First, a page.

What it really meant: “Genie in a Bottle” was as subtle as being powerbombed onto a fire hydrant. Yet still, it’s chorus—the only part of the song open to interpretation—was the song at its most open-ended. “I’m a genie in a bottle,” metaphorically speaking, suggests that Aguilera needs coaxing to emerge from her shyness. But what follows—“if you wanna be with me / you gotta rub me the right way”—isn’t metaphorical at all. We talking foreplay, son. And if you don’t do it the “right way,” Aguilera’s confidence-deflating way of saying that Cheetoh dust-fingered nerd virgins needn’t apply, then there’s no way your “wish will come true.” Forget innuendo. This is as literal as it gets.


How it was interpreted: “Pony,” thanks in part to Timbaland’s forward-thinking production, is an R&B song that sounds modern, even if it’s been nearly 20 years since its release. Surprising, then, that there’s been little fuss about Ginuwine’s descriptions of bodily fluids sliding down thighs.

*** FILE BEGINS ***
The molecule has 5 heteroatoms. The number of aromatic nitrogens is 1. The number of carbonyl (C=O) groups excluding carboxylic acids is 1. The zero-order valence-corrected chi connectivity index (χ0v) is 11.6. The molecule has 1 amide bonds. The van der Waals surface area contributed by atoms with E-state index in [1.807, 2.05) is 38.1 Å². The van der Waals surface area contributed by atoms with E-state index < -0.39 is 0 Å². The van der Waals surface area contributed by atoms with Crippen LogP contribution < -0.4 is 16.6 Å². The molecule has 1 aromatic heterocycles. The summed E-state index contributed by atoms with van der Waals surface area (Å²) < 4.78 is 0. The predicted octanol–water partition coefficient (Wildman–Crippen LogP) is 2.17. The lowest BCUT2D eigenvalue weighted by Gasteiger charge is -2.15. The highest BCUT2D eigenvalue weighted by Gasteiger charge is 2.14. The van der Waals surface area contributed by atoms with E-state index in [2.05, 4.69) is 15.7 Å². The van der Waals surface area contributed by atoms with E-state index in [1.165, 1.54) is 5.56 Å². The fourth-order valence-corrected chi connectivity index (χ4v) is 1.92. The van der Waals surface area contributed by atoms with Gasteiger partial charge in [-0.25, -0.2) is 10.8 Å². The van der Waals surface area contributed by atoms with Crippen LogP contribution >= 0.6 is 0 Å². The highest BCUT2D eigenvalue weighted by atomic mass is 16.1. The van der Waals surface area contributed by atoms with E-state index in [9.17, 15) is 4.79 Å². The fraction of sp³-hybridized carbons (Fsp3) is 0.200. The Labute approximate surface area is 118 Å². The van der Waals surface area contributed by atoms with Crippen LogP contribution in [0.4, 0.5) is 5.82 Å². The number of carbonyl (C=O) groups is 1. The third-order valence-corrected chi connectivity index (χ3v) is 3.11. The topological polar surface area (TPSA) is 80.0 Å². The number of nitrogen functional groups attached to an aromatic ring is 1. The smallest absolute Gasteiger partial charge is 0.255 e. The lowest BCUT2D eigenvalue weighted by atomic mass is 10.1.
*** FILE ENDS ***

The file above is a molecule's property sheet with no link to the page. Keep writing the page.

What it really meant: Read the lyrics—this song must’ve destroyed legions of horse-loving fillies. This was straight up nasty stuff: There’s talk of flossing, peeping steelos, ponytail-grabbing, and “lurking all over and through you, baby, until I reach your stream.” The only confusing thing about the song? The Ginuwine’s comparison of his member to a riding horse’s saddle.


How it was interpreted: As yet another smooth R&B track comparing sex to edibles, which is one of the oldest tricks in the game. (See: The Bible’s forbidden fruit, R. Kelly’s Chocolate Factory, etc.)

What it really meant: The innuendo starts in pretty standard fashion, with 112 making gestures about getting freaky in their limo, calling their love addiction, and praising the smell of their lover. (“Girl, you know what I’m talking about,” they say.) But somewhere, the peach analogy goes way, way too far: “Won’t stop girl you know I can’t get enough,” 112 croons. “Wanna taste it in the morning when I’m waking up / Like peach cobbler in my stomach when I eat it up.” Did things just get cannibalistic AND necrophiliac? There’s totally gotta be a name for that.

Tags: Music, Cancon, Lists, News, Backstreet Boys, britney spears, BWitched, canrock, sex, Soul Decision, Spice Girls